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Editorial: In support of the student walkout

Students in Western New York, and around the country, plan to walk out of their classrooms for 17 minutes today in honor – and in protest – of the 17 people killed in gun violence last month in a Parkland, Fla., school. Why shouldn’t they? Their lives matter, too.

Understandably, perhaps, student voices had been missing in the aftermath of the periodic violence breaking out in American schools. That’s changed – permanently, one hopes – and any reasonable adult should find it easy to acknowledge that students’ interest is compelling. Fourteen students and three teachers were gunned down in Marjory Stoneman Douglas High School one month ago today. Seventeen others were wounded.

On Feb. 14, near the end of the school day, a disturbed former student who had been expelled barged into his old school, armed with an AR-15 semi-automatic rifle and intent on bloodshed. He succeeded. It was a massacre, the likes of which we have seen too often.

But unlike previous assaults, this one provoked an instant and sustained response from student leaders at the school. It’s a welcome development. Students have called out politicians from Florida state legislators to President Trump and their example has made a difference.

Last week in Florida, Gov. Rick Scott signed a new gun control law to the irritation of the National Rifle Association. Today, students’ focus finds its broadest expression yet as students here and around the country take 17 minutes to demand action.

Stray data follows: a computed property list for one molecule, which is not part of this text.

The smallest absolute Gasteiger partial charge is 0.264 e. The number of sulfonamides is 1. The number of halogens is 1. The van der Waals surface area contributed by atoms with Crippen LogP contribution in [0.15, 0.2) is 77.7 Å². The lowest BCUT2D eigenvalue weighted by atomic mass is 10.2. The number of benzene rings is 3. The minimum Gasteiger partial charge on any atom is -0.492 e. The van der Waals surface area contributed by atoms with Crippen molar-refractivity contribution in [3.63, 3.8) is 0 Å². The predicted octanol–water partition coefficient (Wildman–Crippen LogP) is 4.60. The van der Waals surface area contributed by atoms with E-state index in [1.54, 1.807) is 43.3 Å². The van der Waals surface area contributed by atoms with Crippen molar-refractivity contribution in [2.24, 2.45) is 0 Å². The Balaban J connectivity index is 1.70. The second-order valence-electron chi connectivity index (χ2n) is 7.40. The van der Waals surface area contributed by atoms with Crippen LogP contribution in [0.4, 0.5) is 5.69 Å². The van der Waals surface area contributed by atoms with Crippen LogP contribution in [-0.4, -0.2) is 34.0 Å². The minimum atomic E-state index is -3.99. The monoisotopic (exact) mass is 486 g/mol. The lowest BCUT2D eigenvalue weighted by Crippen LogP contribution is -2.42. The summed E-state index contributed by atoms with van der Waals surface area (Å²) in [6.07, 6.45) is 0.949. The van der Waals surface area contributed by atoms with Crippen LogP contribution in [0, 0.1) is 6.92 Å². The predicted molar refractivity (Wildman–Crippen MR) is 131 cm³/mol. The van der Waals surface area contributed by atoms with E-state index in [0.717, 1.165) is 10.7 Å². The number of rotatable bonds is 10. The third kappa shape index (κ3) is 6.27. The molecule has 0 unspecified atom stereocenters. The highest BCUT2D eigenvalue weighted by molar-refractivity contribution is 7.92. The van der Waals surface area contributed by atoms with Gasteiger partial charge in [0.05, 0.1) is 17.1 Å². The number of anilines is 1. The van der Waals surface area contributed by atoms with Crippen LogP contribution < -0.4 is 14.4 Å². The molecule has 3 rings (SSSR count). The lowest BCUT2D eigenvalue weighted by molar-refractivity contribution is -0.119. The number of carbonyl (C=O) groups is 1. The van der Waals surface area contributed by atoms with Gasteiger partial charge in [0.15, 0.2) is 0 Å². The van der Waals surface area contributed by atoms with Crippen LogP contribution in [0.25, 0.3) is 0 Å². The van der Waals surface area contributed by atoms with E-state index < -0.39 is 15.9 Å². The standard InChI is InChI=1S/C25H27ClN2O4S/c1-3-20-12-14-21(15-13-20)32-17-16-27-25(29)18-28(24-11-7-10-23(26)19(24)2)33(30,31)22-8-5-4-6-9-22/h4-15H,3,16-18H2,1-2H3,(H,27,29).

However anyone thinks this crisis should be confronted, the students deserve praise and encouragement. Democracies work when constituencies are passionate, consistent and credible. A 17-minute walkout by students around the country makes a powerful point without being so disruptive as to undermine their cause.

This is their moment, as school administrators seem largely to understand and even to support. Students need to remember today that the eyes of the world are on them. How they conduct themselves over those 17 minutes will have an impact on what happens next. That can be a hard lesson even for adults to absorb, let alone students who are much younger and still learning how best to make themselves heard in a cacophonous world and on a subject that rouses great and sometimes irrational passions.

But they have a right to speak out – maybe even a duty. In the face of bloody assaults that are killing dozens of Americans at a time, the nation has been a deer in the headlights: frozen as danger hurtles closer.

The right actions to take in this calamity may be debatable but inaction is both immoral and un-American. With their involvement, students are helping to change the nature of the country’s response to intolerable violence. They deserve our thanks and support.

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